For example, the pursuit of equity and social justice (which some at the ACCC/AER regulation conference advocated for) typically involves redistributions from one group to another. This inevitably results in some groups being cross subsidised by others. Cross subsidies do not simply involve a transfer of welfare between groups; they also result in a deadweight loss to society (i.e., a reduction of total societal welfare).

Hence, the pursuit of equity and social justice is usually irreconcilable with the goal of promoting economic efficiency. The only way to do more of one is to do less of the other.

Therefore, regulatory agencies are likely to be more effective if they are focussed on a single objective (the promotion of economic efficiency), rather than pursuing efficiency and equity/social justice.

This does not mean that genuine social problems should be ignored. The point is that whether and how such problems should be addressed ought to be left to policymakers rather than regulators to determine.[5]

Reason 3: Sound governance

Ronald Reagan said the nine most terrifying words in the English language are: “I’m from the Government, and I’m here to help.”

A very close second must be: “I’m a regulator, and I have a great idea.”

Many regulators seem to have a penchant for ‘innovation’, new thinking and broadening the scope of their activities. Whilst improvements to the regulatory framework are sometimes necessary to respond to new challenges, it is vital that regulators resist the urge to go beyond their core role and step into the shoes of policymakers.

Good governance requires a bright line to be drawn between the roles of policymakers and regulators. This clear separation of powers is essential to:

  • Reduce the risk of regulatory scope creep. As explained above, Government intervention in markets should be targeted at addressing well-defined market failures. Unchecked expansion of regulatory action is the antithesis of targeted intervention and is likely to result in more harm to society than good.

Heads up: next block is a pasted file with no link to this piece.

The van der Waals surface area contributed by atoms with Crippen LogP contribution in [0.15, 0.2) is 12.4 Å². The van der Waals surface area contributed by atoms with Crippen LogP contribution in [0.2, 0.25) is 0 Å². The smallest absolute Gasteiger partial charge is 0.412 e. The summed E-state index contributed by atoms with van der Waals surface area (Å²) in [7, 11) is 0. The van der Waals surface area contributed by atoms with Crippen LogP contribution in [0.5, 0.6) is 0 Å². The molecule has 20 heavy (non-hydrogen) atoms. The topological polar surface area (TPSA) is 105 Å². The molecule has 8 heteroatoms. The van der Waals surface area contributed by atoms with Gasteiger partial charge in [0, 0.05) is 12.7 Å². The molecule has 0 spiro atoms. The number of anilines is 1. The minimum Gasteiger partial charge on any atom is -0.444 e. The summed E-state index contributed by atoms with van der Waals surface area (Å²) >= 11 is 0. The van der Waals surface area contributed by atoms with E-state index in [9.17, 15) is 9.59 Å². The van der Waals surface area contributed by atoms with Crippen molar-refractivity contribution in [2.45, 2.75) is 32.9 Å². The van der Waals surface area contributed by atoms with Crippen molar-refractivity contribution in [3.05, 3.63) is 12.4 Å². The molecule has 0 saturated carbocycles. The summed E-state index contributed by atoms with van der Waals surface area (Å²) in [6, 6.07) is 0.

• Ensure accountability of decision-making. If the regulator is permitted to make policy, and policymakers are permitted to act as quasi-regulators (e.g., by exerting political influence on a supposedly independent regulator), then it becomes impossible to hold policymakers to account for poor policy outcomes, and equally impossible to hold regulators accountable for poor regulatory outcomes. A lack of accountability will inevitably lead to poor decision-making and worse outcomes for society.

If we as a society are unhappy with the direction of policy, we can remove the ultimate policymakers (i.e., elected representatives) via the democratic process. In principle, this limits the scope for bad policies. If regulators encroach on the domain of policymakers and we are dissatisfied with the policies they introduce, given that they are (at least in Australia) unelected officials, how do we vote them out?

The need for accountability and restraint on the power of decisionmakers is why most free, democratic societies such as Australia have a clear separation between the executive, legislative and judicial branches of Government.

If left unconstrained, governing institutions have a tendency to seek the accumulation of power and influence, often to the detriment, rather than service, of society. The solution to this problem is to separate the power of institutions so that they can each be held to account, while providing checks and balances on one another.